For Jessica Murph, counseling seemed a natural fit for her personality. That is what led her to start her own counseling service, Beyond Boundaries Counseling RGV.
The Trinity, Texas native grew up with a mother who worked as a sergeant in one of the Hunstville prisons. It was a strict household, but as she grew up, Murph was able to explore different areas of interest. Her interest in helping people eventually led to her pursuing a master’s degree in counseling.
“It was a wonderful experience,” Murph said of her graduate training. “We were trained on multicultural diversity, including special courses on negotiating polyamorous relationships. It was a very diverse, progressive program.”
After her training period, Murph will be licensed as a family and marriage therapist (LMFT) next year. Beyond Boundaries Counseling RGV (BBCRGV) specializes in marriage and family therapy, along with individual and couple’s therapy.
One thing that makes BBCRGV different is that it works with the LGBTQ community (lesbian, gay, bisexual, transgender, queer). During her graduate studies, Murph took several courses that dealt with counseling services for this segment of the population.
“I came out in high school, so I’ve been part of this community myself. I noticed that there is just such a huge need to serve this community because of society and the culture here. Working with the LBGTQ community is very close to my heart,” Murph said.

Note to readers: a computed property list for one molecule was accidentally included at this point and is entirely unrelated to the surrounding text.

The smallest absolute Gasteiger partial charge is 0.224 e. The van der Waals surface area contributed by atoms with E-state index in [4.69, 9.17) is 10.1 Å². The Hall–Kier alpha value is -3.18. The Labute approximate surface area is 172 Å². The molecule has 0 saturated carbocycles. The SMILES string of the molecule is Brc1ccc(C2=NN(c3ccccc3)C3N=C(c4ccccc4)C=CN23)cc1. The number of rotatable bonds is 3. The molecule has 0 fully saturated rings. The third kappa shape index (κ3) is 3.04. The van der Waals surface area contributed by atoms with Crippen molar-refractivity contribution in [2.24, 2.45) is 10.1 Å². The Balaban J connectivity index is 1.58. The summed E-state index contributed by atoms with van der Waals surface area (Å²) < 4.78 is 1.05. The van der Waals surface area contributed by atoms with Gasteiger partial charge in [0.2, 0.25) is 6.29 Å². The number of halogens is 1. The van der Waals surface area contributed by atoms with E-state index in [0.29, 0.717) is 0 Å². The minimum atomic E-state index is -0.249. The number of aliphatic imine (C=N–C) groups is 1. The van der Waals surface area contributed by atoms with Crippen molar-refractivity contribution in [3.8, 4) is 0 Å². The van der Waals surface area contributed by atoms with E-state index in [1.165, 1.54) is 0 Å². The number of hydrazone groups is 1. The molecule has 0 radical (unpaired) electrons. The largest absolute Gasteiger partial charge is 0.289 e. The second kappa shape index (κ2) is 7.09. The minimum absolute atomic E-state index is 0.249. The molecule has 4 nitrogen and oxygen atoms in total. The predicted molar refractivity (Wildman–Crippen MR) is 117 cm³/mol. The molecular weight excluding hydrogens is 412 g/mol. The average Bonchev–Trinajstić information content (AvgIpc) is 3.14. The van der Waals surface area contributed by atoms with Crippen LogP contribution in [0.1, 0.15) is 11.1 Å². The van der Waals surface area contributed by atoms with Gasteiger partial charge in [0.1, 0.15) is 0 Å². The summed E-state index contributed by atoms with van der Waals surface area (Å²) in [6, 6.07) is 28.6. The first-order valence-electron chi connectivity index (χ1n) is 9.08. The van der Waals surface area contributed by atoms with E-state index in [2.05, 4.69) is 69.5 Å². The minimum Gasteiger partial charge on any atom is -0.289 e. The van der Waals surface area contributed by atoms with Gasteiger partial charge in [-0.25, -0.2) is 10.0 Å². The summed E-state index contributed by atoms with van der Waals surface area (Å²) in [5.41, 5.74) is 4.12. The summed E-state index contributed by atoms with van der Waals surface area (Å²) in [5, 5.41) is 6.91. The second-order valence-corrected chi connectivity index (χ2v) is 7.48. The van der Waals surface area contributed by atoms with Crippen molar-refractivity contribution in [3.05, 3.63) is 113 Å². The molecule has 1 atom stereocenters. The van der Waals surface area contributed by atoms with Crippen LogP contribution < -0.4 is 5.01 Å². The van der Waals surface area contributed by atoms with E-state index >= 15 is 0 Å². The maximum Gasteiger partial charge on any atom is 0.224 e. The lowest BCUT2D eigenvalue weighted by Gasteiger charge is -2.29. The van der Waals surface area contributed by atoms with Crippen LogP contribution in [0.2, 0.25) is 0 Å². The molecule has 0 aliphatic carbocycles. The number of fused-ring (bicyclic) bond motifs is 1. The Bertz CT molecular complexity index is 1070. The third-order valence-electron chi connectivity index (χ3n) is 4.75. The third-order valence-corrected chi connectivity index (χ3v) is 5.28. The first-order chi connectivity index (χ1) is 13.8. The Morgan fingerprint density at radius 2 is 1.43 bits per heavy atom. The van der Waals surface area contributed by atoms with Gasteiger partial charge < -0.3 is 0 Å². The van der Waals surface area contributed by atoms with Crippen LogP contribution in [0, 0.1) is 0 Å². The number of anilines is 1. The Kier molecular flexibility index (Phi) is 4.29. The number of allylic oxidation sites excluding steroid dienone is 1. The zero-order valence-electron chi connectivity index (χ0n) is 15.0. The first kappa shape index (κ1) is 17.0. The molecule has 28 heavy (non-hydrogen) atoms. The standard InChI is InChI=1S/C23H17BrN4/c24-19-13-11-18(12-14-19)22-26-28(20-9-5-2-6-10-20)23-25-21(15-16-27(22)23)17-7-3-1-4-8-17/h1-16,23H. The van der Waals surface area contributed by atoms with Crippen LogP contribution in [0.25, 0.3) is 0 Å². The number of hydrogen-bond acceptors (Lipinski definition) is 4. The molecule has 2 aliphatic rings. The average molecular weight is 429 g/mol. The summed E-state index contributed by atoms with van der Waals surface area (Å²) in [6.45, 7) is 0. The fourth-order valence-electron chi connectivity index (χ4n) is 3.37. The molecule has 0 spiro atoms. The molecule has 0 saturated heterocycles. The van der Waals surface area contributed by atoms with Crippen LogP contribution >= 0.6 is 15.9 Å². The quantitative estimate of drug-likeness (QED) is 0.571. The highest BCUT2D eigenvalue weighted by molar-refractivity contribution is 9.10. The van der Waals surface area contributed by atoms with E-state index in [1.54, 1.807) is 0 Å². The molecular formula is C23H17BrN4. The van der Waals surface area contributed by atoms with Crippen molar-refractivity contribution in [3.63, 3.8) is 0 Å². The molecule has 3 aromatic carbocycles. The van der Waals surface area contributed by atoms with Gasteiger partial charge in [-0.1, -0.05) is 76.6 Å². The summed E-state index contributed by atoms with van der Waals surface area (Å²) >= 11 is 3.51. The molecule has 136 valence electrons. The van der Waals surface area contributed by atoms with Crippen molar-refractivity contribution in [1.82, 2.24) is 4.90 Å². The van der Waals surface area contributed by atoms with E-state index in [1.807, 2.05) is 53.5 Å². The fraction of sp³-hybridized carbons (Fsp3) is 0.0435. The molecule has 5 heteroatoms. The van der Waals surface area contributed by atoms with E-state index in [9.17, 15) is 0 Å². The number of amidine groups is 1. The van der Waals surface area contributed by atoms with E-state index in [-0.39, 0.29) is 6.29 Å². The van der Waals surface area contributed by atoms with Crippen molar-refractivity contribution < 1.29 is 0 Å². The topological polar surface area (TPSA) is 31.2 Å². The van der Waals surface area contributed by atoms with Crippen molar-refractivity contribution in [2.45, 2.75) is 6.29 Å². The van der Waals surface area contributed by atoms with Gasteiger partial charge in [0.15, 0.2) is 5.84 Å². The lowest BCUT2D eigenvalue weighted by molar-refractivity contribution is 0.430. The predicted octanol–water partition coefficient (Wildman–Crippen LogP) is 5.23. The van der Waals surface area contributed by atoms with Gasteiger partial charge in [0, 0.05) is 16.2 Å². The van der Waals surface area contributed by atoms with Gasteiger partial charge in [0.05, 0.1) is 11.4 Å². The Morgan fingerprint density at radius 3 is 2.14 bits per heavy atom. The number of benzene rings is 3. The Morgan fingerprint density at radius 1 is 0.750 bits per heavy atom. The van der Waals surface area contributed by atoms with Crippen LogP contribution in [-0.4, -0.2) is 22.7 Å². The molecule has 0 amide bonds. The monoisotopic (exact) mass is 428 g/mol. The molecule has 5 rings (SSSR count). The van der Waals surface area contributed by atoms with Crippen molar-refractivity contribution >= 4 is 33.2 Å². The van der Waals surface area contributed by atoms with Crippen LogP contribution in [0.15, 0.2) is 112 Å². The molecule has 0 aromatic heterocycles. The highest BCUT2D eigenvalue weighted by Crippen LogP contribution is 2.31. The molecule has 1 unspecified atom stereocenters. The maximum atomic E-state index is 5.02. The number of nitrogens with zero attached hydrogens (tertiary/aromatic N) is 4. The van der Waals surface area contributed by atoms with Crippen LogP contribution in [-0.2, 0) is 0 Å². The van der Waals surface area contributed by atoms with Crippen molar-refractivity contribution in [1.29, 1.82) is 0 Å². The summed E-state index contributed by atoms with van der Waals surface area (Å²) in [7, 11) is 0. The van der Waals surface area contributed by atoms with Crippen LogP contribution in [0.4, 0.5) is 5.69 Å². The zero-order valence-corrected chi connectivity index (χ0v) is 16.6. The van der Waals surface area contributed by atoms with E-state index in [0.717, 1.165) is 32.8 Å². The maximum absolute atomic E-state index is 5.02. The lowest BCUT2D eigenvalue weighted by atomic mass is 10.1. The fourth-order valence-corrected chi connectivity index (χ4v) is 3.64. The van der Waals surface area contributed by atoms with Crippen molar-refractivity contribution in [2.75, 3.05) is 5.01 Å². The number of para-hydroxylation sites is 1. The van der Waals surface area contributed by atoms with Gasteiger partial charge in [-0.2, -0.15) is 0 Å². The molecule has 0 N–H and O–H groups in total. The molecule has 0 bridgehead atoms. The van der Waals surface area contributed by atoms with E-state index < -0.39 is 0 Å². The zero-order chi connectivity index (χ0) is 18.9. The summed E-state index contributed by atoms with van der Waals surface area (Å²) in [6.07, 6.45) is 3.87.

“Counseling a gay person, for example, is not significantly different than any other person. They’re dealing with the same types of stresses and pressures that everyone else does. There’s not a “gay way” for me to counsel them,” she explained. “But it helps that my personal experiences and training have given me a better understanding of their perspectives, which really helps in any situation where I can empathize with the person I’m counseling.”
Murph said for many LGBTQ, especially adolescents, teenagers and young adults, knowing that someone has similar experiences or has a welcoming experience can help them deal with other personal issues. “We offer them a ‘safe place’ where they can discuss those types of issues if they come up. We don’t push it on them, and it is never our intention to push them to ‘come out.’ We can help them deal with that pressure if they want to, and we’ll help them work toward happy, fulfilling lives if they don’t want to ‘come out,’” Murph added.
“I’m very person centered. If you tell me what your goal is, I will help you reach that goal. I don’t pull my own views and goals in therapy,” Murph explained
Beyond Boundaries Counseling RGV has been in operation less than a year, but the practice has already started drawing the attention of local school districts. Murph has been invited to make presentations to area schools about their unique counseling services.
“Some of the students are having a really difficult time. I other schools, they developed gay-straight alliances that help out those that are being bullied and tormented on a daily basis. I haven’t seen these here, but I think they could help,” Murp said. She explained that the development of community and support group networks have helped along the way.
Anna Cecilia Ortiz is the other counselor at BBCRGV. Ortiz started her practice in Mexico and specializes in mixed families, including divorced families and blending of two families. As Murph explained, first marriages are hard, and second and third marriages are even harder.
Murph does not work exclusively with LGBTQ clients. She works with anyone who needs help in reclaiming their lives from the pressures of daily life and special circumstances.
She can be contacted at www.bbcrgv.com.